ANASTASIA DAY TO SERVE AS SMITHSONIAN FELLOW IN WASHINGTON D.C
Anastasia Day is off to do a Fellowship at the Smithsonian Institution’s National Museum of American History!
[In my award package, the Smithsonian was kind enough to include an outline and instructions for a press release to announce the good news -- here is what I did with it. Welcome to my first press release!]
Anastasia’s project is an analysis of World War II home front victory gardens in light of developments in agriculture, industry, and society. In 1943, over 21 million of these small vegetable plots produced over 40% of Americans’ fresh produce. Up to two-thirds of citizens participated, making victory gardening the most successful local food movement in U.S. history. Popular memory cites victory gardens as inspiration for sustainable, grassroots food activism today, but her scholarship focuses on factory metaphors of industrial production within this movement. While at the Smithsonian, she plans to consult such archival collections as the Warshaw Collection of Business Ephemera, the records of the War Production Board, The Princeton University Poster Collection, the Pete Claussen Collection of American Flag Magazine Covers, and also the Smithsonian’s own history of interpreting victory gardens in the longstanding “Within These Walls” exhibit on the U.S. World War II home front experience.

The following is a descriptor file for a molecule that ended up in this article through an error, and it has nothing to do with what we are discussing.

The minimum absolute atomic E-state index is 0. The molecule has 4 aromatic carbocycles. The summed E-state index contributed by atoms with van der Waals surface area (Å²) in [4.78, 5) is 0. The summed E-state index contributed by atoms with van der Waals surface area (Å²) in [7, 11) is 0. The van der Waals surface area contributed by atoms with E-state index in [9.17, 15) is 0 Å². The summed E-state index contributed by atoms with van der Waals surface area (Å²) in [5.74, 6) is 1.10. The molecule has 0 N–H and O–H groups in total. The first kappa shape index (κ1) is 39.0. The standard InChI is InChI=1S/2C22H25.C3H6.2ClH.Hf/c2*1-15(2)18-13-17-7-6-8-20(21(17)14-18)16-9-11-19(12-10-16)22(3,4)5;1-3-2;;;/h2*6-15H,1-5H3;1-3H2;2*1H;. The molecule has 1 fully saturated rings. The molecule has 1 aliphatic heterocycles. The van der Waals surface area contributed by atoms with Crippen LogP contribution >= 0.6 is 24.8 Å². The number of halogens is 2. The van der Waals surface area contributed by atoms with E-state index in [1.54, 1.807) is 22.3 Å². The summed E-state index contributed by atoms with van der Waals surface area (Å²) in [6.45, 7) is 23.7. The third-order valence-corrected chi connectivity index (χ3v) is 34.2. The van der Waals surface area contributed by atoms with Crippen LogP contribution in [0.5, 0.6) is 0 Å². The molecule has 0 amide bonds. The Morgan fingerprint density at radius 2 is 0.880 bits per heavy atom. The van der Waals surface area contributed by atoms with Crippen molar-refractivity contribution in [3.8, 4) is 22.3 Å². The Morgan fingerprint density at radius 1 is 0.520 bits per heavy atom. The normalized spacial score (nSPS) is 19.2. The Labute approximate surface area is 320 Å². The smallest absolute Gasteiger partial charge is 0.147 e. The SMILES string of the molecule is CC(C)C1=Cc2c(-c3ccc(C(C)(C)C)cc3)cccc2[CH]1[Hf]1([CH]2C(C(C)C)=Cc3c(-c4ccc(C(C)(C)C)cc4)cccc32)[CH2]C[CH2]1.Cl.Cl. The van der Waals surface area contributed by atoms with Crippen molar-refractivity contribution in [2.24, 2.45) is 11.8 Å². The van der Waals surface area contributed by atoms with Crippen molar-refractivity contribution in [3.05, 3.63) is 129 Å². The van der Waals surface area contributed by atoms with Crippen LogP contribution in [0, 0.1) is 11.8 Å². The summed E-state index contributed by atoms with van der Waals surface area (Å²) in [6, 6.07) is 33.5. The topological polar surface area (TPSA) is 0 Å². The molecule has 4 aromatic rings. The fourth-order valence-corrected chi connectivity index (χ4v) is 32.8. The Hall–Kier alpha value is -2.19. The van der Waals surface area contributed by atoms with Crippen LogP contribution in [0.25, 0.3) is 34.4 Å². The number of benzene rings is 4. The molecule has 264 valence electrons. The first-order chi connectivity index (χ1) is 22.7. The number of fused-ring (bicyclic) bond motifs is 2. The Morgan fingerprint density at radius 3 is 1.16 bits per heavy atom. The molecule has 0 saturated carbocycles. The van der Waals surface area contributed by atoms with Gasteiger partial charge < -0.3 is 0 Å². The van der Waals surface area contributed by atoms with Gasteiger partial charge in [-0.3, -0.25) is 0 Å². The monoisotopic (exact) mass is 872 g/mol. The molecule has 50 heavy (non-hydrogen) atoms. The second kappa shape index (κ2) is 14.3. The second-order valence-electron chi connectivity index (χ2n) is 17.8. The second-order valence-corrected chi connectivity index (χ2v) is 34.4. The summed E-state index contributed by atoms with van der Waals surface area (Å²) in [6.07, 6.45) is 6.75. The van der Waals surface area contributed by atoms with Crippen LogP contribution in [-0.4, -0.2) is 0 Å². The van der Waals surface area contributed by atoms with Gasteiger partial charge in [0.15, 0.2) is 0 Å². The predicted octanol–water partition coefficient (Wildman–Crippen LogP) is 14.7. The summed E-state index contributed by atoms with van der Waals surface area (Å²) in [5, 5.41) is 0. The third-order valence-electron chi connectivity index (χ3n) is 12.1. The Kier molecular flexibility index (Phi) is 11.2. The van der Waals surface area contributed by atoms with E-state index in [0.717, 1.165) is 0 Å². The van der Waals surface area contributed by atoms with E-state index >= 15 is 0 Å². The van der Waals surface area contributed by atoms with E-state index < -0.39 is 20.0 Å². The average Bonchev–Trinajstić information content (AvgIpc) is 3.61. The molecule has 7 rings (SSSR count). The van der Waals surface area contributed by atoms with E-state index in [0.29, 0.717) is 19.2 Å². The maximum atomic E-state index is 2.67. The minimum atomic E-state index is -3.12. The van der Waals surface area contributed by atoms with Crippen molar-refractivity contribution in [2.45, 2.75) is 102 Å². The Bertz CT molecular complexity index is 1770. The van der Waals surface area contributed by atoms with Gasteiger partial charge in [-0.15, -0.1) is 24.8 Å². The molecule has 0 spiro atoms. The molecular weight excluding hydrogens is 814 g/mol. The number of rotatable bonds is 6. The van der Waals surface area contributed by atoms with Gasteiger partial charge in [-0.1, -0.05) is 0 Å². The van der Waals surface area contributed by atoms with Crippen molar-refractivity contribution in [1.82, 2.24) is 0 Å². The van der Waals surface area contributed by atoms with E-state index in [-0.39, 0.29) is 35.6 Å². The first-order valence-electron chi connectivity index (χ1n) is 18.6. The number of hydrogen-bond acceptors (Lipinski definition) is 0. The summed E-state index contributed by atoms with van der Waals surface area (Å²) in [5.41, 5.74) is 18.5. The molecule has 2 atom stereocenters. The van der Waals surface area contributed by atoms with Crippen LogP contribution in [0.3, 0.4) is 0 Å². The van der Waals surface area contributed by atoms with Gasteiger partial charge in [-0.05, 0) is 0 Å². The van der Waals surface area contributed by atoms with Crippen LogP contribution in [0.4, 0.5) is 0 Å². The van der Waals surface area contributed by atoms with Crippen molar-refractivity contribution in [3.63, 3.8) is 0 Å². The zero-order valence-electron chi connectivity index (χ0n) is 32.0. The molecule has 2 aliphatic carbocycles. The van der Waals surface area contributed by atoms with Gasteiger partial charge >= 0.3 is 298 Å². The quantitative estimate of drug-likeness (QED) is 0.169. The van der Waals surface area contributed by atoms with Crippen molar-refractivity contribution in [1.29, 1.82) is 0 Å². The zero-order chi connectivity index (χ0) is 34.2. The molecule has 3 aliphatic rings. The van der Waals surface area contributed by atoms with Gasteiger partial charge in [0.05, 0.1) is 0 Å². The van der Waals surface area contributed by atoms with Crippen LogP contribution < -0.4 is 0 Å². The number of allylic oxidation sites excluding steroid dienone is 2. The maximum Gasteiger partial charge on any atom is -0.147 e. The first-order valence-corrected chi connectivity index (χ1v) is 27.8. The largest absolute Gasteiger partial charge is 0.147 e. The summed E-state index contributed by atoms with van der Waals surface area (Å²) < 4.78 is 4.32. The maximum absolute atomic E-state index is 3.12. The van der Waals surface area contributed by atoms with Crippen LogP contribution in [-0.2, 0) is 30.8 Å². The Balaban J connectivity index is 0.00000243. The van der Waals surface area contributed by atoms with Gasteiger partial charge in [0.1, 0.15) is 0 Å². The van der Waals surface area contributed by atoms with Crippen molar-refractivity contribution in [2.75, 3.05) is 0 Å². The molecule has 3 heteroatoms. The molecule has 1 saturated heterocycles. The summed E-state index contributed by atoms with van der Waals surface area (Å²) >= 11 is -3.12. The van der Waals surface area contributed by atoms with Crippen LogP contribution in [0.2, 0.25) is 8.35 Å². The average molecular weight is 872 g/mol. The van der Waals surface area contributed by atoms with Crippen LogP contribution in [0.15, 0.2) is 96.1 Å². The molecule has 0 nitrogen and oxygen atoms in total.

In the long run, Anastasia seeks to publish this project as a book aimed at both public and academic audiences. Examining World War II victory gardens, the most successful local food movement in American history, can provide valuable lessons for the future, she argues – and not only for growing sustainable food systems, but thinking about the relationship between state and society, between government and business, and between food and the environment in American culture.
The Smithsonian Institution is the world’s largest museum and research complex, with 19 museums and galleries and the National Zoological Park. On July 1, 1836, Congress accepted the legacy bequeathed to the nation by James Smithson and pledged the faith of the United States to the charitable trust. The total number of objects, works of art and specimens at the Smithsonian is estimated at nearly 138 million, including more than 127 million specimens and artifacts at the National Museum of Natural History. Smithsonian Institution Fellows are key to the Smithsonian’s aspiration to discover, create, innovate and diversify. The Smithsonian’s vast collections, numerous facilities, and staff expertise provide an incredible range of opportunities for independent research. Smithsonian Institution Fellows receive stipends from the central fund and can be found in all areas of the Smithsonian exploring, probing and charting new directions.